NASCAR » 9 August 2009
NWS: Bold move gives Ambrose second win at Glen
When Marcos Ambrose and Kyle Busch came to the chicane - or bus stop - on lap 64 of Saturday's Zippo 200, Busch stopped - out of necessity - and Ambrose didn't.
Ambrose's bold move into the chicane proved to be the winning pass, as the driver of the #47 Toyota held the lead the for the final 19 laps at Watkins Glen International to win the event for the second straight year.
Busch wasn't happy with the aggressive pass, which forced him to miss the chicane and stop on the track for a three-second penalty, but he rallied to finish second, the record tenth straight time he has posted a first- or second-place result in a Nationwide race.
Carl Edwards ran third, after Busch passed him to the outside through Turn 1 in the closing laps. Polesitter Kevin Harvick came home fourth, followed by road-course specialist Ron Fellows. Jeff Burton, Greg Biffle, David Ragan, Brad Keselowski and Scott Speed completed the top 10.
"I just didn't quite have the top-end speed to make a classic pass on him," said Ambrose, who won in his only start in the series this year. "I knew I was going to have to bomb him somewhere to get the win. He wasn't going to make a mistake on his own. I was going to have to force one on him.
"It's Kyle Busch we're talking about, and he's going to race you hard, and so I just tried to throw the element of surprise in. I came from a fair way back - about a length-and-a-half back on him - and just bombed up in there. I knew that it was a high-risk move, but it was one that needed to be made to try to win the race.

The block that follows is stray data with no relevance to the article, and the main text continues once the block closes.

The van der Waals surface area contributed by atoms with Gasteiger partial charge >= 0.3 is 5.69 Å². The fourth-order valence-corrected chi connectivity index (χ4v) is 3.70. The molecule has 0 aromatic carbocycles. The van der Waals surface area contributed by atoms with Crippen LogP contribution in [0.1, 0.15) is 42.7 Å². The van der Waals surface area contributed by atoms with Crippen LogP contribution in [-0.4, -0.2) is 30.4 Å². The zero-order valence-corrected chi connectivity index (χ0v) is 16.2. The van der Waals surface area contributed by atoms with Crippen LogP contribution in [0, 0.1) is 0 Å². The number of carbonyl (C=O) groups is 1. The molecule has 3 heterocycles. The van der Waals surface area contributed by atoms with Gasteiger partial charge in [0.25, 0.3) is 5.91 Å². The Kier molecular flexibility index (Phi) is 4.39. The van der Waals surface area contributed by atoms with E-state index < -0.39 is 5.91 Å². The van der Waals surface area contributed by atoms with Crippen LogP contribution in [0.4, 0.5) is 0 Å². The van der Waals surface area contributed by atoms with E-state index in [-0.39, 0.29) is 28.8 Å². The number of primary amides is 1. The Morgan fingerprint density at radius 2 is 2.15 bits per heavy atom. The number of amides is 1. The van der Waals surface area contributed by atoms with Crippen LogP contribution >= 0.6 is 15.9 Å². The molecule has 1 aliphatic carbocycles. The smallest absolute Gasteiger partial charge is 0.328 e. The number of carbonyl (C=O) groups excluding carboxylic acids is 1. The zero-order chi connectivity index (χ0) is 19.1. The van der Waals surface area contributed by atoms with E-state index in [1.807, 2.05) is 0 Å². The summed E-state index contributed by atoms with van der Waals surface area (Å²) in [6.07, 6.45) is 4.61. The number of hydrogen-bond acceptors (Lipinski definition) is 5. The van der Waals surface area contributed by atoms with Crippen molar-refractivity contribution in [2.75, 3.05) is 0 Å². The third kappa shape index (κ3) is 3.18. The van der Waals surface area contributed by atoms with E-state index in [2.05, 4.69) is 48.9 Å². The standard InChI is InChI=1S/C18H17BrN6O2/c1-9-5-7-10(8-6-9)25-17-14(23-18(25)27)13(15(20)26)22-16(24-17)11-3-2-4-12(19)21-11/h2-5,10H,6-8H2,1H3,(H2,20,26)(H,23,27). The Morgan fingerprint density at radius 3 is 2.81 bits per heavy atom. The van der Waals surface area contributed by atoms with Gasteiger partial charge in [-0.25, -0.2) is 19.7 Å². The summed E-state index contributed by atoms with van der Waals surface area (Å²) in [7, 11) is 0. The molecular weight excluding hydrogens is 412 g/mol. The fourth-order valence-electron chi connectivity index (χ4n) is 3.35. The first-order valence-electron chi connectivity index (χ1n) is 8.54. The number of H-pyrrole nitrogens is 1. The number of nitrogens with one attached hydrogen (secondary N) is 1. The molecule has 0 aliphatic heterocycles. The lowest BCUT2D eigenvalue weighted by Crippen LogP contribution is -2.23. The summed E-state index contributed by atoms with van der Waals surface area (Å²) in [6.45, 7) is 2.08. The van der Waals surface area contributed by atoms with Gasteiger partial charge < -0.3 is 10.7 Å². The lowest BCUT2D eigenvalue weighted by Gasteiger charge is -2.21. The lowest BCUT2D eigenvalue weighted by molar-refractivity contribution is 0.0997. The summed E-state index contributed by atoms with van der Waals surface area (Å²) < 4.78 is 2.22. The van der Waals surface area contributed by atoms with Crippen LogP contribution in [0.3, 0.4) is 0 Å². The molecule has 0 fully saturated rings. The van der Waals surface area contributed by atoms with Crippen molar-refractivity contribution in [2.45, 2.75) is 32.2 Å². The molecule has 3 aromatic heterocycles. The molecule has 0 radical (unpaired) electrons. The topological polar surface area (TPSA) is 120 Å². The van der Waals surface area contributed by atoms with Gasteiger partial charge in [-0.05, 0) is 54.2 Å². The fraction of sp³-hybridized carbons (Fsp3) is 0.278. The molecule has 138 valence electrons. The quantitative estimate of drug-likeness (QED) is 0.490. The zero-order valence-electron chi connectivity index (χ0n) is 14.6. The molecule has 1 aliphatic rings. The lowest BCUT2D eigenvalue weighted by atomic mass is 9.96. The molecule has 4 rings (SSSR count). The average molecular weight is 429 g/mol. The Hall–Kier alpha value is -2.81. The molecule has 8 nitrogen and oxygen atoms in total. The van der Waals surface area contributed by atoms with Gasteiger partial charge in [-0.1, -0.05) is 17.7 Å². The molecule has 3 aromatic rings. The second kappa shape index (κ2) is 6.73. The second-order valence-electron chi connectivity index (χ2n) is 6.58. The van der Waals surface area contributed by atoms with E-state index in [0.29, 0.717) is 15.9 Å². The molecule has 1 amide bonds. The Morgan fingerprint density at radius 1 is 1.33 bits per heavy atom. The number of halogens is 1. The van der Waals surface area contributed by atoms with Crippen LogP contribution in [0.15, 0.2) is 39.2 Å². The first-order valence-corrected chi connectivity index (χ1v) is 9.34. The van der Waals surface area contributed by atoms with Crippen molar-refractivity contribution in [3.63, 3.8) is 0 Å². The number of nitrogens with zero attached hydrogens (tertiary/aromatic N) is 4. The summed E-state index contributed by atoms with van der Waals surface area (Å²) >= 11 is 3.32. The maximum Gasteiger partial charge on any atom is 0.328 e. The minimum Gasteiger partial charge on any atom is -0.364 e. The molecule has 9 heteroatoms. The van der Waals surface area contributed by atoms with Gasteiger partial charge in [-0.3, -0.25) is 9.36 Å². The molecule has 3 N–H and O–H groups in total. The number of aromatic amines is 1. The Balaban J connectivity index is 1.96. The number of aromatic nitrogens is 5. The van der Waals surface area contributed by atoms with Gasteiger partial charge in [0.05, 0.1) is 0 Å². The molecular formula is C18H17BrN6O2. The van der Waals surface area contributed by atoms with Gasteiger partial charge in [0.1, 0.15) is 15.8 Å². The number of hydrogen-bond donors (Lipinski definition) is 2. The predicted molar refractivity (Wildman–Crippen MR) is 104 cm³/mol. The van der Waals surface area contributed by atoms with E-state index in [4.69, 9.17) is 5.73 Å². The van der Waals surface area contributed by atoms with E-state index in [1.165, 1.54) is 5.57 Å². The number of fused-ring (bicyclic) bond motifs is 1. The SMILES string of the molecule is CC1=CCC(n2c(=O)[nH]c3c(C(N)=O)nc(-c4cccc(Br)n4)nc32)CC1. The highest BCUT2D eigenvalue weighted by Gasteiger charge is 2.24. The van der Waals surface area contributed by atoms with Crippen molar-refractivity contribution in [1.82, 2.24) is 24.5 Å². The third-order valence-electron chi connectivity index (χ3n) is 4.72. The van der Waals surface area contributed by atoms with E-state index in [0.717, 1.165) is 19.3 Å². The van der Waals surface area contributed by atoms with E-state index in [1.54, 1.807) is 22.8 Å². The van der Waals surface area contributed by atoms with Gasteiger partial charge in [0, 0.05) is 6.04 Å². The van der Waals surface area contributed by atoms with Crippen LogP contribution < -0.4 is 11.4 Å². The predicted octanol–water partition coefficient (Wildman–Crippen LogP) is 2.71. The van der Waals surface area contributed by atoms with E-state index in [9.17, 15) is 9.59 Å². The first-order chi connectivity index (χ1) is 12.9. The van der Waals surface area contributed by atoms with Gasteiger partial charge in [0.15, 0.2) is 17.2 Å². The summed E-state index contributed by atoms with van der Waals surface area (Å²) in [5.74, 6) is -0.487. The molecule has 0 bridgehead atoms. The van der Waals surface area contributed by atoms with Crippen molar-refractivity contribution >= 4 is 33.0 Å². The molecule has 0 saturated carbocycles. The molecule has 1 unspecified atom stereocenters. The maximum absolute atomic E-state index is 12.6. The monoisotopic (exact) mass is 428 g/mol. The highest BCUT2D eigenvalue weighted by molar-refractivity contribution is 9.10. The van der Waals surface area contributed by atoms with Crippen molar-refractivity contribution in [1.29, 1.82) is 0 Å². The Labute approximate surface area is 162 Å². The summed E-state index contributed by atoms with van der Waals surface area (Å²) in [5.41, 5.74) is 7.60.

"We're not here to come second. We're here to win, and I had that mindset all weekend."
Busch said he would not have tried the winning move Ambrose made.
"I wouldn't have made it, because I would have wrecked," said Busch, who expanded his series points lead over second-place Edwards to 212 points. "I think we would have wrecked if one of the cars didn't give, (and) I was the car that gave. I don't think it was a fair move. It won him the race. He had to do something.
"Yay for him. Good job - whatever. I wouldn't have been able to do it. I would have wadded my stuff up."
Ambrose countered by pointing out that he hadn't touched Busch's #18 Toyota.
"You're racing against one of the best in the business," Ambrose said. "The element of surprise was my attack. He clearly reacted late to me coming on the inside there. I don't know what he's got to complain about."
Edwards saw nothing wrong with Ambrose's pass.
"Marcos knows more about road racing than all of us," Edwards said. "I wasn't happy that he moved me out of the way into (turn) one earlier (after a restart on lap 48), but he apologised for it and I believe him.
"I saw replays of it (the pass into the bus stop) on the big screen when we were driving around, and it looked like just a pass. If I could have put my car in that position, I sure would have. I think anybody out there would have."
Ambrose's pass wasn't the only controversy of the afternoon. Robby Gordon and Joey Logano repeatedly got together on the track. The last contact between the two sent Logano into a tyre barrier, only to carom back onto the track. The car burst into flames, and Logano escaped unscathed but angry.
"You can't fix stupid," Logano said of Gordon's aggression. "It's forever."
by Reid Spencer/Sporting News
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